"Where was I last night? On a bus with eight men!" says churlish singer Fiona Apple. "I'm the only girl on the tour bus, and the weird thing is that it doesn't feel weird. It proves to me that I can get along with men."
Not just men, but a lot of others who've been, well, moved by Fiona's first album, Tidal, a dark, sultry, piano-driven piece of introspection whose occasional funky twists keep it from diving into self-pity territory (though it's definitely more of a moody, evening thing). Spurred on by the dusky tones of her single "Shadowboxer," men do seem to make up a large portion of those falling under Fiona's soul-baring spell. Of course, the fact that the nineteen-year-old native New Yorker's not too hard on the eyes probably doesn't hurt either--depending on who you ask. "Think of all the different showbiz jobs there are," says Apple, "and if you're a musician, you're required to be all of them--actress, comedian (which I'm not), and especially model--80 percent of the time, which sucks! You sit in front of a mirror for four hours while they do makeup and hair, and by the time you leave, one blemish on your face is, like, such a big deal. It takes a couple hours to get out of it and realize 'Oh...there's a whole universe of meaningful things out here.'"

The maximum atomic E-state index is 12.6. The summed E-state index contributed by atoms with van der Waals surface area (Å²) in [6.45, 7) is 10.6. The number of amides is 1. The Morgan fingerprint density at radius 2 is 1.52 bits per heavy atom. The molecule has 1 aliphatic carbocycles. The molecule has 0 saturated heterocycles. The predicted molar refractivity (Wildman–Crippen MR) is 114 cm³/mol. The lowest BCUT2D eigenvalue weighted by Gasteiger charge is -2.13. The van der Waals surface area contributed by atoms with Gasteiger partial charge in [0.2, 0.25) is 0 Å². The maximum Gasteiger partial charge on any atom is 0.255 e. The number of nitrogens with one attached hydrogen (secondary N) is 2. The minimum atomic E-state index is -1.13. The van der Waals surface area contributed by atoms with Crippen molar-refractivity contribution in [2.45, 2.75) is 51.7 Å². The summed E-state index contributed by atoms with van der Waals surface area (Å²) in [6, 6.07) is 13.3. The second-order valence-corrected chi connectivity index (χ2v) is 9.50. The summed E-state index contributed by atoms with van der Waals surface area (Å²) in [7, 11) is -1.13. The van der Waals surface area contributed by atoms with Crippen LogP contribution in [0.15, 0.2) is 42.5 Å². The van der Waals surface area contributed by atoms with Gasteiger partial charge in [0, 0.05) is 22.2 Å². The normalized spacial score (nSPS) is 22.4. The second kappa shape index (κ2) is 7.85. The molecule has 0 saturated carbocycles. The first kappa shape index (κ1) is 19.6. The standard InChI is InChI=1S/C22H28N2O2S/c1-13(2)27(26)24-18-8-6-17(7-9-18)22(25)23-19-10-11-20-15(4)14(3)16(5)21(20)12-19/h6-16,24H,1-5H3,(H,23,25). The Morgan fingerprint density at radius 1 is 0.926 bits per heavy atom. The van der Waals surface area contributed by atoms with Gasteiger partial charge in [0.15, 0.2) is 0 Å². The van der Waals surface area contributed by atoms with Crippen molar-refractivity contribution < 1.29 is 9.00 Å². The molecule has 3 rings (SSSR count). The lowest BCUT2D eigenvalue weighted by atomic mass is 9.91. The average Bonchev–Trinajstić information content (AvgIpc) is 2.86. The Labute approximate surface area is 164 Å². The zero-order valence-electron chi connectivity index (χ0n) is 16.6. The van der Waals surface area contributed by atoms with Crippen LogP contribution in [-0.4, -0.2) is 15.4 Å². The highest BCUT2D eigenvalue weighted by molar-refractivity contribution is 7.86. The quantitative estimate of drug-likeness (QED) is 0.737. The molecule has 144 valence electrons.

In Fiona's world, very meaningful. As a child she spent a lot of time "by myself, in my head," then passed a good chunck of her early teens in therapy because her elders thought she was strange. She also says she's been "almost ashamed of being a sensitive person 'cause it's just not cool," so it's not surprising to discover that she holds Maya Angelou's poetry and John Irving's novel The Hotel New Hampshire closest to her tortured little heart. But at least she's tortured in a good, realistic way: A self-possessed spitfire currently rooming with her dad until she finds safe harbor and "do whatever the hell I feel like at any given time."